CHICAGO (CBS/AP) — The Justice Department is reopening its investigation into the brutal 1955 murder of Emmett Till, a black teenager from Chicago whose death helped spark the civil rights movement.
In a March report to Congress, the Justice Department said it received “new information” about the case, but the report did not indicate what that information might be. The federal case was closed in 2007, when authorities said all the suspects in Till’s murder had died.
Till, 14, was lynched and shot in Mississippi after whistling at a white woman. His badly mutilated body was found in the Tallahatchie River.
His funeral attracted national attention, because his mother insisted on an open casket, exposing his disfigured face to the world.
The reopening of the federal case comes on the heels of a book published last year, “The Blood of Emmett Till,” in which the woman who claimed Till whistled at her reportedly admitted she lied in court. Carolyn Bryant Donham testified at her husband’s trial that Till had grabbed her and threatened her. Her spouse and a co-defendant were acquitted by an all-white jury.
The two men later confessed to the murder in a Look Magazine interview, but were not retried because of double jeopardy.
Donham, who turns 84 this month, lives in Raleigh, North Carolina. A man who came to the door at her residence declined to comment about the FBI reopening the investigation.
“We don’t want to talk to you,” the man said before going back inside.
Paula Johnson, co-director of an academic group that reviews unsolved civil rights slayings, said she can’t think of anything other than Tyson’s book that could have prompted the Justice Department to reopen the Till investigation.
“We’re happy to have that be the case so that ultimately or finally someone can be held responsible for his murder,” said Johnson, who leads the Cold Case Justice Initiative at Syracuse University.
The Justice Department declined to comment on the status of the probe.
Watts, Till’s cousin and co-founder of the Emmett Till Legacy Foundation, said it’s “wonderful” that the killing is getting another look, but didn’t want to discuss details.
“None of us wants to do anything that jeopardizes any investigation or impedes, but we are also very interested in justice being done,” she said.
Abducted from the home where he was staying, Till was beaten and shot, and his mutilated body was found weighted down with a cotton gin fan in the Tallahatchie River. Images of his mutilated body in the casket gave witness to the depth of racial hatred in the Deep South and helped build momentum for subsequent civil rights campaigns.
Relatives of Till pushed Attorney General Jeff Sessions to reopen the case last year following publication of the book.
Donham, then known as Carolyn Bryant and 21 years old at the time, testified in 1955 as a prospective defense witness in the trial of Bryant and Milam. With jurors out of the courtroom, she said a “nigger man” she didn’t know took her by the arm.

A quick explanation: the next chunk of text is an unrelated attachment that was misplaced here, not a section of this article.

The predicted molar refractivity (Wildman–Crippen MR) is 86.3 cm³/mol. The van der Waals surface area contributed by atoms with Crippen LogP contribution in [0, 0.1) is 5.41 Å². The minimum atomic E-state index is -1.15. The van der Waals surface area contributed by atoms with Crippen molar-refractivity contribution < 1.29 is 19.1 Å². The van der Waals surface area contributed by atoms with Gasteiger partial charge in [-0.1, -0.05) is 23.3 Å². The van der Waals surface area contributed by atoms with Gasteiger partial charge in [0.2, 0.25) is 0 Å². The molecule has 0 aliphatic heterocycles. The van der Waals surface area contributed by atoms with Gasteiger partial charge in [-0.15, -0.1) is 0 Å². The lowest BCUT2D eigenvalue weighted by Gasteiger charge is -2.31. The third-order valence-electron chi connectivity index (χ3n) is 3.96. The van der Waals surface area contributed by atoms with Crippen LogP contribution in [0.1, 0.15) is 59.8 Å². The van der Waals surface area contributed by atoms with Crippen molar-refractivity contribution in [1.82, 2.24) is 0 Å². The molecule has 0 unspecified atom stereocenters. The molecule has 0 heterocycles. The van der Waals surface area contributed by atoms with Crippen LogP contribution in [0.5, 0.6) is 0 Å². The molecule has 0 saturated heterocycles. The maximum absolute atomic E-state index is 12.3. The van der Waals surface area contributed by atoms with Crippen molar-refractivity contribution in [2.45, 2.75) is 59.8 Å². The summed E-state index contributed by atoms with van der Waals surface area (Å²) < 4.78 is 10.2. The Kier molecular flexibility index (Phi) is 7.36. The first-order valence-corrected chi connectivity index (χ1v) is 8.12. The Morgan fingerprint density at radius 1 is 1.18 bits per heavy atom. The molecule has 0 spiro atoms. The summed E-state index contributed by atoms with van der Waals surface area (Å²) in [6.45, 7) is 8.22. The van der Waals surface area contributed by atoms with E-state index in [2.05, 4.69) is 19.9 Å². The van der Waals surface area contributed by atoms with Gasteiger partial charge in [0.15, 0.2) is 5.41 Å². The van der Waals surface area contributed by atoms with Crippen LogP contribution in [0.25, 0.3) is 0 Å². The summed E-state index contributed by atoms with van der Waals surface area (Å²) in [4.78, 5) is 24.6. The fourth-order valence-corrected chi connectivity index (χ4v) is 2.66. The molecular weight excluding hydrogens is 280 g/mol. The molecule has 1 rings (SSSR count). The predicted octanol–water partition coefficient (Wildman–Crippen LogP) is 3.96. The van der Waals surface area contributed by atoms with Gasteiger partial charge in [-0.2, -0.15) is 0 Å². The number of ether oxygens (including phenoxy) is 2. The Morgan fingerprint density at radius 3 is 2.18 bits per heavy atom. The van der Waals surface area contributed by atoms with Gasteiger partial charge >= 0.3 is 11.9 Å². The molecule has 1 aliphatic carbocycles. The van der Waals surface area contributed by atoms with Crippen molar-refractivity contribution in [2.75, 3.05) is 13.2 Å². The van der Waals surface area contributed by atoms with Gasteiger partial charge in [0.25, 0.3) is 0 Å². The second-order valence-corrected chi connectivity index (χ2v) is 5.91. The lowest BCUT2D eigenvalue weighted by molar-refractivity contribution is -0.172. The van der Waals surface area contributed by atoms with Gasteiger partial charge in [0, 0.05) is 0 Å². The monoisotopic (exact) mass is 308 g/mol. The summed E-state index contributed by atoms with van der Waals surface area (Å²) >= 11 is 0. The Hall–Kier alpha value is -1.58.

“Just what did he say when he grabbed your hand?” defense attorney Sidney Carlton asked, according to a trial transcript released by the FBI a decade ago.
“He said, ‘How about a date, baby?'” she testified. Bryant said she pulled away, and moments later the young man “caught me at the cash register,” grasping her around the waist with both hands and pulling her toward him.
“He said, ‘What’s the matter baby, can’t you take it?'” she testified. Bryant also said he told her “you don’t need to be afraid of me,” claiming that he used an obscenity and mentioned something he had done “with white women before.”
A judge ruled the testimony inadmissible. An all-white jury freed her husband and the other man even without it. Testimony indicated a woman might have been in a car with Bryant and Milam when they abducted Till, but no one else was ever charged.
In the book, author Tyson wrote that Donham told him her testimony about Till accosting her wasn’t true.
“Nothing that boy did could ever justify what happened to him,” the book quotes her as saying.
Sen. Doug Jones, D-Alabama, introduced legislation this week that would make the government release information about unsolved civil rights killings. In an interview, Jones said the Till killing or any other case likely wouldn’t be covered by this legislation if authorities were actively investigating.
“You’d have to leave it to the judgment of some of law enforcement agencies that are involved or the commission that would be created” to consider materials for release, Jones said.
(© Copyright 2018 CBS Broadcasting Inc. All Rights Reserved. The Associated Press contributed to this report.)